3

I'm beginning to study the Caro Kann defense and I don't fully understand why white plays h4-h5 on the main line. I can see that you get some space with that move, but the pawn on h5 might be a weakness in the future.

The line I'm talking about is

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1. e4 c6 2. d4 d5 3. Nc3 dxe4 4. Nxe4 Bf5 5. Ng3 Bg6 6. h4 h6 7. Nf3 Nd7 8. h5 Bh7

4 Answers 4

6

the pawn on h5 might be a weakness in the future

The pawn is currently protected twice, by the rook on h1 and the knight g3. Meanwhile it controls the important g6 square (black can't put a piece on g6 and pushing a pawn there is going to seriously weaken f7 after white captures with hxg6).

The maneuver whereby black's bishop has been forced back to h7 means that after Bd3 black is forced to either exchange a bishop which has made three moves for one that has made only one move or submit to misplacing the h8 rook on h7 also giving up kingside castling rights.

4

This h4-h5 is quite interesting, especially since it forces black to play h6 to hide the bishop, which gives White the advantage in development. As you can see, White has advanced both his knights to the kingside, and is preparing to bring both his bishops in the game. Black on the other hand, has a weird kingside structure in my opinion.

Not only that, White has a lot more space to work with. White is also protecting that h5 pawn well, as well as possibly playing Be2 and maybe maneuvering the knight to secure that h5 pawn well.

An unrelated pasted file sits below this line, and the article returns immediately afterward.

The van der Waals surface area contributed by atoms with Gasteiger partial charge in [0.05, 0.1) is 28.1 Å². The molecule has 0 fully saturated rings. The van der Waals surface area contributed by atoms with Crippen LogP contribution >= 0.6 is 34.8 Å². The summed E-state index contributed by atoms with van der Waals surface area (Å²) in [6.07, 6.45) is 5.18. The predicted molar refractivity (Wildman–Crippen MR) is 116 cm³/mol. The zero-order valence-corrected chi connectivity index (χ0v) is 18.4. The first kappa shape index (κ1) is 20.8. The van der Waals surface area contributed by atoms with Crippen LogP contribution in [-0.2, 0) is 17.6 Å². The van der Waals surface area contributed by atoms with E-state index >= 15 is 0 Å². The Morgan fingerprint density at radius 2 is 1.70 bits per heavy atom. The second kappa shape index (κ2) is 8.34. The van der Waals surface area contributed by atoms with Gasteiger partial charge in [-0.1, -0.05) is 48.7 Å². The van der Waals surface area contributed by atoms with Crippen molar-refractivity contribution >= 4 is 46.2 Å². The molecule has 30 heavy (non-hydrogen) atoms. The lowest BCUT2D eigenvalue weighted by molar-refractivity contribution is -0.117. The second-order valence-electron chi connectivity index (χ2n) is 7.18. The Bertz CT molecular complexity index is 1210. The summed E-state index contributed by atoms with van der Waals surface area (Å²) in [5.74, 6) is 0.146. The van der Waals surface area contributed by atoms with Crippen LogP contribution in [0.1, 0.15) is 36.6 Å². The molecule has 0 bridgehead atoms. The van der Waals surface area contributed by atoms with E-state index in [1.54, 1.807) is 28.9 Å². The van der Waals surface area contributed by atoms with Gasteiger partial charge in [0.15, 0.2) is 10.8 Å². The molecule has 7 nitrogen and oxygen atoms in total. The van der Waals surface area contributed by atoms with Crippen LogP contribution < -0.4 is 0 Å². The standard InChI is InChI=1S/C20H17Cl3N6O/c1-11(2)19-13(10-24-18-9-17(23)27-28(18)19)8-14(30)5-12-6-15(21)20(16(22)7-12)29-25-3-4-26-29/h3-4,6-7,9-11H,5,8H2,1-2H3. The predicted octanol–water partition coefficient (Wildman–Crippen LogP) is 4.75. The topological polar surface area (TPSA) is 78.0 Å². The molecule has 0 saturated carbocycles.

The h5 pawn is also preventing Black from playing g6 to possibly fianchetto his bishop.

And as what @briantowers has mentioned, Black's bishop is now on h7, and after Bd3, White forces the capture.

Furthermore, this results in White forcing black to castle queenside, unless you want your Black king to be in grave danger. However, if Black castles queenside, there it the possibility that White can also start an attack on the queenside. However, as @PhillipRoe mentioned, white sort of has to castle queenside after pushing that h pawn so far, and further attacking the Black king using White's queenside pawns can be a bad idea, due to it opening up the White king.

2

Existing answers make fair points, but are slightly one-sided. Noone has mentioned the issue of what White is to do with their own King. By advancing on the K-side, White is almost forced into castling Q-side, where there are few defensive pieces, and thanks to c6, the Black Queen can come out menacingly to a5,b6 or c7. As far as I can see, the advance h4 goes in and out of fashion. Certainly it is the most ambitious, but you are right to say that the pawn may be a weakness. Sure it is defended right now, but do you want to keep that Rook on h1 for the rest of the game? White has grabbed space, but it is not in the center of the board.

I do not think it means much to ask if h4 is correct. Many years of experience demonstrate that it is a playable line, but it is also playable to do without it. The best question is whether it suits your temperament to play a move that makes demands on both players

1

Good answers from the others. However, nobody mentioned that when/if black castles kingside (traditionally the most common way to play), this h pawn thrust has already started a kingside assault. By forcing h6 from black, we now have a hook to attack, and the common follow-up g4-g5 pairs well with this earlier h5 move. Now g5 hits the h6 hook, and black cannot keep the kingside closed.

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